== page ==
- Country Consortium Learning
- Visual Summary
- Part I: Benefits of Collaboration
- Part II: A Summary of the 10 Key Factors for Success
- Factor 1: Defining Common Aims and Objectives
- Factor 2: Ensuring Effective Leadership
- Factor 3: Ensuring Alignment
- Factor 4: Demonstrating Visible Support and Reliable Commitment
- Factor 5: Prioritizing Staff Time to Support the Process
- Factor 6: Ensuring Transparent, Effective Communication
- Factor 7: Clarifying Roles and Responsibilities
- Factor 8: Funding the Process
- Factor 9: Finding Common Approaches
- Factor 10: Managing Crisis Within the Consortium
- Appendix 1: Toolboxes
- Appendix 2: ECB Themes and Tools for Country Consortium-Building - A Quick Review
- Resource Library
- Video library
What we know about collaboration: the ECB Country Consortium Experience
The ECB Project released a new guide that outlines how organizations can work better together. The resource is designed for staff involved in humanitarian and emergency work, and other stakeholders including UN and government representatives, local partners, communities and academia. The resource was developed in collaboration with the ECB Project community and other organizations.
It defines ten key facts for successful collaboration including for example:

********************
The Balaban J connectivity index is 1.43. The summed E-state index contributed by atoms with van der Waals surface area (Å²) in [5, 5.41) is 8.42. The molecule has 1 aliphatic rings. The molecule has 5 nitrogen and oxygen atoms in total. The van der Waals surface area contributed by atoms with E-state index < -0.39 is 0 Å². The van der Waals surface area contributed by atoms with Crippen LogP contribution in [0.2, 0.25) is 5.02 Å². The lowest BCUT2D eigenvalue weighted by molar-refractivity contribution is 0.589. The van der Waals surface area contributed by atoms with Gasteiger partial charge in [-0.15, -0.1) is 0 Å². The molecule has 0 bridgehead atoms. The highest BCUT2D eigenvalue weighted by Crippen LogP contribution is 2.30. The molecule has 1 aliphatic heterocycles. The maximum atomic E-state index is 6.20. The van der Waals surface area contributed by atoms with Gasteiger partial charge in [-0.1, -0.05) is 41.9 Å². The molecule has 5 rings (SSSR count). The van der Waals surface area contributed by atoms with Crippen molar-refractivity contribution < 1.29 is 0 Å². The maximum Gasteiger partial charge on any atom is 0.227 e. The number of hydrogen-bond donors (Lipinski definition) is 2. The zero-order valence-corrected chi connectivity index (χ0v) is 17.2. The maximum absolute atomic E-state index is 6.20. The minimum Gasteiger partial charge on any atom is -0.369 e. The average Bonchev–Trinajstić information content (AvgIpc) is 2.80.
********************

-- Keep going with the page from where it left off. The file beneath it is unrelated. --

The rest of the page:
- Defining common aims and objectives
- Clarifying roles and responsibilities
- Funding the process
- Managing crisis within the consortium
How was it produced?
The guide draws on the practical experience of national and international NGO staff and is based on more than three years of country-level consortium work. Experiences are illustrated by a series of brief examples of collaboration initiatives from Bangladesh, Bolivia, the Horn of Africa, Indonesia and Niger.
Here are some suggestions from the guide on how to work better collaboratively:
- Identify activities that cannot be done better alone
- Keep activities small and simple at the beginning
- Decide on a leadership model
- Go where the energy and interest is: encourage members interested in particular activities to take them on and move them forward
- Consider hiring a dedicated ‘consortium facilitator’ and involve a number of agencies in the recruitment process
- Agree reporting templates and a monitoring and evaluation framework so that each partner gathers data in a similar way and results can be collated and analyzed quickly
- Use simulation exercises to develop understanding of how each agency functions
- Expect crisis and do not be discouraged by disagreements.
Support for the release of the resource:
Robert Francis Garcia, Advisor to the ASEAN Agreement on Disaster Management and Emergency Response, Oxfam GB, Philippines supports the release: "What we know about collaboration presents key lessons in consortium-building in a succinct and well-organised fashion. It is focused on general principles, but also offers clear direction on further reading and additional references. It is a useful basic resource for development workers embarking on cooperation projects".
Sveinn Benediktsson, Nethope, comments: “At Nethope we are looking into formalizing our chapter work in the field and I think this reference tool is very useful for all stakeholders in that work. Even though Nethope is focused on collaboration on information and communication technology I think most of the text is relevant and useful for our work.”
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